1994 Records To Die For Page 4

Martin Colloms

BRITTEN: Symphonic Works
The Young Person's Guide to the Orchestra, Four Sea Interludes, Variations on a Theme by Frank Bridge
Andrew Davis, BBC SO
Teldec 9031-73126-2 (CD only). Tony Faulkner, eng. DDD. TT: 67:77

The Young Person's Guide to the Orchestra is a jewel that never fails to delight. Beneath a surface simplicity and economy lies masterly orchestration. The disc also includes Variations on a Theme by Frank Bridge, itself by no means overshadowed by the marvelous orchestral excerpts from Peter Grimes. The BBC Symphony plays superbly under Davis's taut command. The recording, done at St. Augustine's Church in Kilburn, London, is spacious and focused, with excellent low-level detail due to the combination of tube mikes, silver cable, 18-bit mastering, and a transfer to the CD master optimized with the Meridian noise-shaped bit converter. (XVI-1)

JACQUES LOUSSIER: The Best of Play Bach
Start K32Y 6030 (LP/CD). Geoff Young, eng. DDD. TT: 72:36

I love Bach, and I initially rejected Loussier's interpretations until I discovered that the simple trio arrangements---piano, double bass, and percussion---were helpful in listening tests. From this point I began to appreciate Loussier's mastery of his subject. As jazz goes, it remains very friendly and approachable---a joy to revisit. The two-LP version of this album never amounted to much due to poor pressings, but the CD has sounded better and better as digital replay has continued to improve. The acoustic is natural and spacious, without excessive use of electronic fixes or reverb.

Kevin Conklin

KING CRIMSON: The Great Deceiver: Live 1973-1974
Robert Fripp, David Cross, John Wetton, Bill Bruford
Caroline KC DIS 1 (4 CDs only). Robert Fripp, Tony Arnold, David Singleton, mix; Robert Fripp, prod. AAD/ADD. TT: 4:55:26

Heavy metal elevated to art. King Crimson was the only popular rock band that successfully improvised. Fripp wisely restricts his survey to KC's "middle" period, with personnel stretching hardest and improvising best. His set demonstrates the essential reactionary nature of rock: 1973-74 Crimson played out to extinction the Western compositional tradition (half a century later than Schoenberg), as well as that of the solo improviser (a decade after Coltrane). Fine sound quality and presence from Fripp's remastered concert tapes. The best-sounding bootleg-beater ever. (XVI-6)

PARLIAMENT: Tear the Roof Off: 1974-1980
George Clinton, many other musicians
Casablanca 314 514 417-2 (2 CDs). Joseph M. Palmaccio, remastering; Harry Weinger, compilation; Bill Levenson, exec. prod. A?D. TT: 2:13:13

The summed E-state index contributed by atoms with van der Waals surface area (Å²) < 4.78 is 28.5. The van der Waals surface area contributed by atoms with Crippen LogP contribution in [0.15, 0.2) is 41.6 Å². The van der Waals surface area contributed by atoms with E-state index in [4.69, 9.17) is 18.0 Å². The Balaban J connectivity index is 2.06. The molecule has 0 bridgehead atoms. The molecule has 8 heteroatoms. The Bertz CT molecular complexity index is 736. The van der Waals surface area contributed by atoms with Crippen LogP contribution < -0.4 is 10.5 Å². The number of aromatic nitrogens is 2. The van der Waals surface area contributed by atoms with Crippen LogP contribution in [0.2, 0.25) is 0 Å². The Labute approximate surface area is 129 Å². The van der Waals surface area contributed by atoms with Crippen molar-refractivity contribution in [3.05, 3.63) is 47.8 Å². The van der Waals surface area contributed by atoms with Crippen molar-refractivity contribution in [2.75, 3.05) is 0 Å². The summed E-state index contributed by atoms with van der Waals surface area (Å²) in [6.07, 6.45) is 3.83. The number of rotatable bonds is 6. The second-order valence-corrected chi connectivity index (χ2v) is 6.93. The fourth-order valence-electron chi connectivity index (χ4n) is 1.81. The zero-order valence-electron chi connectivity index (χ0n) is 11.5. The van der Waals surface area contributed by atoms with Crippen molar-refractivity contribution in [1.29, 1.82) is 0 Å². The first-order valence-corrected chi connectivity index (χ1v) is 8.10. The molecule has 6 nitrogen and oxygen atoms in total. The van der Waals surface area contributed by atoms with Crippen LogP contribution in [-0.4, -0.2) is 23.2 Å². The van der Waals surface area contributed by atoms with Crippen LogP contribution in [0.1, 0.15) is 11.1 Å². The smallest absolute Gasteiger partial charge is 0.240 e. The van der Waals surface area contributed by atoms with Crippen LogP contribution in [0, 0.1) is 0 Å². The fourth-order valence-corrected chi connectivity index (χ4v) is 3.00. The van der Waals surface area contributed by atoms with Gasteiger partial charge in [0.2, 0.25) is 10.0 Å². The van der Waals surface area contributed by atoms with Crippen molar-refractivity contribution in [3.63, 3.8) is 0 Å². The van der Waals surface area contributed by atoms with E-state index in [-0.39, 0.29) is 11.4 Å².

During the '70s, as European prog-rock inflated to Wagnerian proportions and fattened up on racial nostalgia about trolls and such, smart people found refuge in Funk---this blackest of Black music was the perfect tonic. The special ingredient George Clinton brought to Parliament was an ongoing concept bordering on myth. Whether "Dr. Funkenstein," "Space Aliens," or Clinton's spin on the Islamic Nation ("Comin' to reclaim the Pyramids''), the message is packaged with a laugh that can be shared by all. This excellently prepared box contains a timely and healthy dose of amoral fire-sign life-force. (XVII-1)

John Crabbe

BACH: Violin Concertos, BWV 1041-42; Oboe & Violin Concerto, BWV 1060; Double Violin Concerto, BWV 1043
Oscar Shumsky, John Tunnell, violins; Robin Miller, oboe; Shumsky, Scottish CO
Nimbus NI 5325 (CD only). DDD. TT: 62:34

Oscar Shumsky's reverently beautiful performances of JSB's violin concertos have become the most frequently played Bach in my collection since their transfer to CD in 1992. Both directing the strings-only orchestra and playing solo, Shumsky is excellently partnered by SCO's leader and its oboist in the two double concertos, while all four works are rendered in as near ideal a manner and spirit as one could hope for. Set in the pleasant acoustic of Edinburgh's Queen's Hall, and offering a crisply delineated but not over-wide image, Nimbus's recording sounds natural and perfectly complements the music.

MOZART: Symphonies 25, 29, 33
Jane Glover, London Mozart Players
ASV CD DCA 717 (CD only). Roy Emerson, prod.; Mark Vigars, Richard Hale, engs. DDD. TT: 61:02

Jane Glover does for Mozart what Shumsky does for Bach: offers such superbly poised performances that I keep putting this CD on for sheer delight. Articulated to a nicety, they are nevertheless sensitive to wide differences of mood; eg, the serious intensity of the "early G-minor" (No.25) balanced with the delicate buoyancy of No.33. Recorded in Croydon's Fairfield Hall, south of London, the orchestra spans the soundstage, the instrumental departments are convincingly balanced without resort to highlighting, and the bass has a pleasing fullness often missing from recordings of small classical ensembles.